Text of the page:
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The so-called Andalusian cadence occurs when one harmonizes the descending tetrachord from tonic down to dominant with I–♭VII–♭VI–V.

Yet the progression ♭VI–♭VII–I seems just as common. It's especially common right after a V chord, because V moves to ♭VI deceptively and then moves by step up to tonic. This ends up creating the exact retrograde of the Andalusian cadence: V–♭VI–♭VII–I.

Is there a name for this latter progression?

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    Wow, I never realised that was the retrograde of the andalusian cadence! – user45266 Feb 23 at 20:40
  • Do you mean for the tonic chord to be a lower case 'i' for a minor tonic or 'I' for a major tonic? The Andalusian progession would use a minor 'i', but you used upper case which typically means major. – Michael Curtis Feb 23 at 21:04
  • @MichaelCurtis In my experience, tonic is often major. But for the purposes of this question, tonic can be major or minor. – Richard Feb 23 at 21:07
  • I had a theory teacher who called it the "le te do" ending referring to the solfege syllables, but I don't know if that is standard. – Peter Feb 28 at 4:39
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I've commonly heard this called the "Super Mario Brothers" progression, named for its nearly infamous use in the original Super Mario Brothers game when a level was beaten. That seems nonstandard, but it's the only name I've ever heard for it, and any musician who hears that name knows exactly what chords to play. If you need something to call this progression, this is the standard choice, as ridiculous as that sounds. This isn't the only time I've heard this used; I believe it's very widespread, and thus essentially almost a name.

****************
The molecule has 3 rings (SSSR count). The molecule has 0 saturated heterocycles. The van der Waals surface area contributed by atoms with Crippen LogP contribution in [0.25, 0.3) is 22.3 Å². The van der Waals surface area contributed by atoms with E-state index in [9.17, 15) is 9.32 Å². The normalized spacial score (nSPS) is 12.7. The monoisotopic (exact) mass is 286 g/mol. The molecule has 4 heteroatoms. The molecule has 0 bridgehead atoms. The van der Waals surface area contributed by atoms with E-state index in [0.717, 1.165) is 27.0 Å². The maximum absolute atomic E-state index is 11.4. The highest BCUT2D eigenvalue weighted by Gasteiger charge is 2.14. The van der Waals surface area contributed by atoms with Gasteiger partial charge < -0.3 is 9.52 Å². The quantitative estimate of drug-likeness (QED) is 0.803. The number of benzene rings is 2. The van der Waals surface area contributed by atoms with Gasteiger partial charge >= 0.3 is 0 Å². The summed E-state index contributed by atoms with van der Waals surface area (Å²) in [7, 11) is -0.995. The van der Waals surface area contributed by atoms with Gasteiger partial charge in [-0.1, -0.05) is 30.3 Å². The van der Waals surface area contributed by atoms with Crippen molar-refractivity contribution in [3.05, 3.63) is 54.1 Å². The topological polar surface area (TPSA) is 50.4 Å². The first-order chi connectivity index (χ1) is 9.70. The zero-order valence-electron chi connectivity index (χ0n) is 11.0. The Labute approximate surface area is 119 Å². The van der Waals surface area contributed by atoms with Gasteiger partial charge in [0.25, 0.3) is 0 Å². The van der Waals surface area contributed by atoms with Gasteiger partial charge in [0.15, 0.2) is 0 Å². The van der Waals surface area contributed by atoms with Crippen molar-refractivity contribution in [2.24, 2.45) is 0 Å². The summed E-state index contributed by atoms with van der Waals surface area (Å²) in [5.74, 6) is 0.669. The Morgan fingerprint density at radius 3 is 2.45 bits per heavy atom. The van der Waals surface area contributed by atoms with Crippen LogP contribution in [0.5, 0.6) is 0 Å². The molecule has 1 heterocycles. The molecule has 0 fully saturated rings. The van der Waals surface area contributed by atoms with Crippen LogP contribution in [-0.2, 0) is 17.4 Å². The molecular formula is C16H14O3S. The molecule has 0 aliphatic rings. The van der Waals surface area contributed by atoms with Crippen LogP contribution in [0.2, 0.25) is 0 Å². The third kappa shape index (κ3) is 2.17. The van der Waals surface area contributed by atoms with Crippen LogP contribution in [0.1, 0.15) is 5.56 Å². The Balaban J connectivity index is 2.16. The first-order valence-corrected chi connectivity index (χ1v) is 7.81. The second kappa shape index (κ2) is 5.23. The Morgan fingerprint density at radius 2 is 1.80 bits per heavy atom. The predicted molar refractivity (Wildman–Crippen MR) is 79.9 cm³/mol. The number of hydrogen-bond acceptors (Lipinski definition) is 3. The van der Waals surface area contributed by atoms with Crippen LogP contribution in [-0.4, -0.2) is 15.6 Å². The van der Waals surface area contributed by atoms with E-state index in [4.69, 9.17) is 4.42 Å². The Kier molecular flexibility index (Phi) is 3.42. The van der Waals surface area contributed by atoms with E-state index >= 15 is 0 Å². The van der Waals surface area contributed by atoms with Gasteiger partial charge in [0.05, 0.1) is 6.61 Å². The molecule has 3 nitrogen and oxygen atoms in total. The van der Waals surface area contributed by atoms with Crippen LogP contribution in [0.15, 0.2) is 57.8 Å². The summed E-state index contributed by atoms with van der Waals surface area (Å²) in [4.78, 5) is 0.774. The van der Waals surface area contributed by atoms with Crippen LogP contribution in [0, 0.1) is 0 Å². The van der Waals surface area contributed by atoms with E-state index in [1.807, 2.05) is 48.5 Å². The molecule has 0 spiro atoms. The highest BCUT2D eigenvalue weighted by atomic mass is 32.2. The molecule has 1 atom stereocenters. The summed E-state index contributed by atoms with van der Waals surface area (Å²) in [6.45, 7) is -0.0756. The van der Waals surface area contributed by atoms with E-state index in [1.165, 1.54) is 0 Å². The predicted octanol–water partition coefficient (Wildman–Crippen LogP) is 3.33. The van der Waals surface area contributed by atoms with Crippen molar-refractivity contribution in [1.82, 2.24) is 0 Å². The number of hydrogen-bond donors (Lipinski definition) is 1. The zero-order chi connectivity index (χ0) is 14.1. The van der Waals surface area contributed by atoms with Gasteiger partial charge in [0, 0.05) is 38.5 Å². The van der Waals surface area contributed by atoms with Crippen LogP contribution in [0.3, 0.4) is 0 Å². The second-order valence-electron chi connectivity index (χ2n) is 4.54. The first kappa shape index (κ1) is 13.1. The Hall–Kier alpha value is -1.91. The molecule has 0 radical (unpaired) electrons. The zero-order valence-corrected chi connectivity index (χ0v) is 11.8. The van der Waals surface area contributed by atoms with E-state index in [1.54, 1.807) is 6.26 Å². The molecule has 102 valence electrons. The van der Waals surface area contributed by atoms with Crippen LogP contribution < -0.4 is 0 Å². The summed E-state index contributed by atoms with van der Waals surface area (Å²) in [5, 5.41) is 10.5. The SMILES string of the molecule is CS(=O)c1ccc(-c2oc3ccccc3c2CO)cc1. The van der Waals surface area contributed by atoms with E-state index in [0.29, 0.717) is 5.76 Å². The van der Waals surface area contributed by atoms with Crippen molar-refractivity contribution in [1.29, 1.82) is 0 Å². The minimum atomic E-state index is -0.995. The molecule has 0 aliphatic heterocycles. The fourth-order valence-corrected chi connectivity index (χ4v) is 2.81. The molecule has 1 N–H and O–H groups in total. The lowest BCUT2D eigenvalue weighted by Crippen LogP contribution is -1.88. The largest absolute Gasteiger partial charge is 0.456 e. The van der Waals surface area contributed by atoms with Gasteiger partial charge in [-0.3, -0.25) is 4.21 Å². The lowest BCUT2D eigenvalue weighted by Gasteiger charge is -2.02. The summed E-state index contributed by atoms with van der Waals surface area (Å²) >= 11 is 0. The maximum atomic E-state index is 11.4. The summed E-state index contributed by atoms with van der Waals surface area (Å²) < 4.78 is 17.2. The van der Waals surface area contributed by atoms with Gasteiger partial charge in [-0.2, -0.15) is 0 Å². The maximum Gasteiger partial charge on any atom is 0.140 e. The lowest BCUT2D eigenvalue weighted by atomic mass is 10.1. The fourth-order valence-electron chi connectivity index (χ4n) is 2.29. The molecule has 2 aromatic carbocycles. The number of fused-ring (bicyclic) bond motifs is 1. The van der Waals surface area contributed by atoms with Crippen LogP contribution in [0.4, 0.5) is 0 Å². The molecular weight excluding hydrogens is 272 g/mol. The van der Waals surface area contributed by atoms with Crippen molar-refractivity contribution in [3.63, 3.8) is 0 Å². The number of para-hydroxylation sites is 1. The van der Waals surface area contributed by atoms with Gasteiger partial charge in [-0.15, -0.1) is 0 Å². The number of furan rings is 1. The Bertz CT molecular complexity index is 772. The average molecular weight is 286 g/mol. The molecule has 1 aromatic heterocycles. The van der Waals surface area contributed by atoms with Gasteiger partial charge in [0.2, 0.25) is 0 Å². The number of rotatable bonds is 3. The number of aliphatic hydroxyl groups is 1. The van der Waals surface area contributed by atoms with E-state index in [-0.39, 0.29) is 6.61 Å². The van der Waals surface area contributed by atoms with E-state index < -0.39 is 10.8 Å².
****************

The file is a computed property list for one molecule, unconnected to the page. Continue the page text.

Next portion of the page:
Flagpole Fanfare

That piece of music has also been repeatedly quoted and paraphrased throughout the entire Mario franchise. Of course, the progression itself has been used in plenty of other contexts, and it sounds quite nice.

EDIT: I'm not making this up, I now have a source!

And also at 7:00, 12 Tone discusses the opposite of the Andalusian Cadence! How perfect!

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    If some said to me "super mario brothers" progression, I wouldn't have the slightest idea what they meant. – Michael Curtis Feb 23 at 20:57
  • @MichaelCurtis Huh. Well, I would, and a lot of people I know would. I guess it's not universal, but I stand by my answer, though. – user45266 Feb 24 at 5:24
  • Just because one person on youtube calls it a "Mario cadence" does not mean that's the correct terminology for it. There may not be an official name for it and then some may call it that due to it being the first example that comes to mind. If that's the case that's not really a name, but an example. – Dom Feb 28 at 4:55
  • This isn't the only time I've heard this used; I believe it's very widespread, and thus essentially almost a name. – user45266 Feb 28 at 5:11
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    @user45266 - By "This isn't the only time I've heard this used", do you mean the name or the cadence? The cadence is fairly common (I remember it most prominently in Waterflame's "Superwing Heroes"), but your answer is the first time I've seen it referred to with a name involving Super Mario Bros. – Dekkadeci Feb 28 at 6:16

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